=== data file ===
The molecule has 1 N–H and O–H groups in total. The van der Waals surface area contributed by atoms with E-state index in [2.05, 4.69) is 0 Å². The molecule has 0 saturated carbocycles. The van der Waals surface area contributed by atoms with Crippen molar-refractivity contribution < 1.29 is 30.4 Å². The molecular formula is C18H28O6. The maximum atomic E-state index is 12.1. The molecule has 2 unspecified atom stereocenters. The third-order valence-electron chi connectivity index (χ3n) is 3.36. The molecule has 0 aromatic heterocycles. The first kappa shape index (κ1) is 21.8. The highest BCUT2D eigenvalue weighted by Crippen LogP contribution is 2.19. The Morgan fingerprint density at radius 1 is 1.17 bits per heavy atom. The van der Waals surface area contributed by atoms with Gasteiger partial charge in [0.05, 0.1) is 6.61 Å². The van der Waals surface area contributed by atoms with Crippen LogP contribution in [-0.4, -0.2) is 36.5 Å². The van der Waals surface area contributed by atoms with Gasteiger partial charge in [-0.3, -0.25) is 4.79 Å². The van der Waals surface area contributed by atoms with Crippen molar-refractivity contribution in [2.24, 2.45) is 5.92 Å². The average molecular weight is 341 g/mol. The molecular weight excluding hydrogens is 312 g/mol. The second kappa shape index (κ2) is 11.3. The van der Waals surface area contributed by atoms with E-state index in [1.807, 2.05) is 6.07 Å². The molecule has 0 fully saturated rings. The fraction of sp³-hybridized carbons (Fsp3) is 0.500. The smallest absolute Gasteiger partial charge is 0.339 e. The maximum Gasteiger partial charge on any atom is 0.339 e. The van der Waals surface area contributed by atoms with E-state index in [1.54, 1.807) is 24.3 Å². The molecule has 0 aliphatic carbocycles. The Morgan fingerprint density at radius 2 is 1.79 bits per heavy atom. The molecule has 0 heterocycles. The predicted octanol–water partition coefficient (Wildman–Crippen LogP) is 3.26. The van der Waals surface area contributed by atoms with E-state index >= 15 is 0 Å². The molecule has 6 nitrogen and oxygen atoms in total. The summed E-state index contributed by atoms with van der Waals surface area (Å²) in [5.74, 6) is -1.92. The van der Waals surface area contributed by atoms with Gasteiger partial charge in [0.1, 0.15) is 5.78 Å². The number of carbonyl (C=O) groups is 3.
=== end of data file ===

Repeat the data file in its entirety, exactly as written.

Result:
The molecule has 1 N–H and O–H groups in total. The van der Waals surface area contributed by atoms with E-state index in [2.05, 4.69) is 0 Å². The molecule has 0 saturated carbocycles. The van der Waals surface area contributed by atoms with Crippen molar-refractivity contribution < 1.29 is 30.4 Å². The molecular formula is C18H28O6. The maximum atomic E-state index is 12.1. The molecule has 2 unspecified atom stereocenters. The third-order valence-electron chi connectivity index (χ3n) is 3.36. The molecule has 0 aromatic heterocycles. The first kappa shape index (κ1) is 21.8. The highest BCUT2D eigenvalue weighted by Crippen LogP contribution is 2.19. The Morgan fingerprint density at radius 1 is 1.17 bits per heavy atom. The van der Waals surface area contributed by atoms with Gasteiger partial charge in [0.05, 0.1) is 6.61 Å². The van der Waals surface area contributed by atoms with Crippen LogP contribution in [-0.4, -0.2) is 36.5 Å². The van der Waals surface area contributed by atoms with Gasteiger partial charge in [-0.3, -0.25) is 4.79 Å². The van der Waals surface area contributed by atoms with Crippen molar-refractivity contribution in [2.24, 2.45) is 5.92 Å². The average molecular weight is 341 g/mol. The molecular weight excluding hydrogens is 312 g/mol. The second kappa shape index (κ2) is 11.3. The van der Waals surface area contributed by atoms with E-state index in [1.807, 2.05) is 6.07 Å². The molecule has 0 fully saturated rings. The fraction of sp³-hybridized carbons (Fsp3) is 0.500. The smallest absolute Gasteiger partial charge is 0.339 e. The maximum Gasteiger partial charge on any atom is 0.339 e. The van der Waals surface area contributed by atoms with E-state index in [1.54, 1.807) is 24.3 Å². The molecule has 0 aliphatic carbocycles. The Morgan fingerprint density at radius 2 is 1.79 bits per heavy atom. The molecule has 0 heterocycles. The predicted octanol–water partition coefficient (Wildman–Crippen LogP) is 3.26. The van der Waals surface area contributed by atoms with E-state index >= 15 is 0 Å². The molecule has 6 nitrogen and oxygen atoms in total. The summed E-state index contributed by atoms with van der Waals surface area (Å²) in [5.74, 6) is -1.92. The van der Waals surface area contributed by atoms with Gasteiger partial charge in [0.1, 0.15) is 5.78 Å². The number of carbonyl (C=O) groups is 3.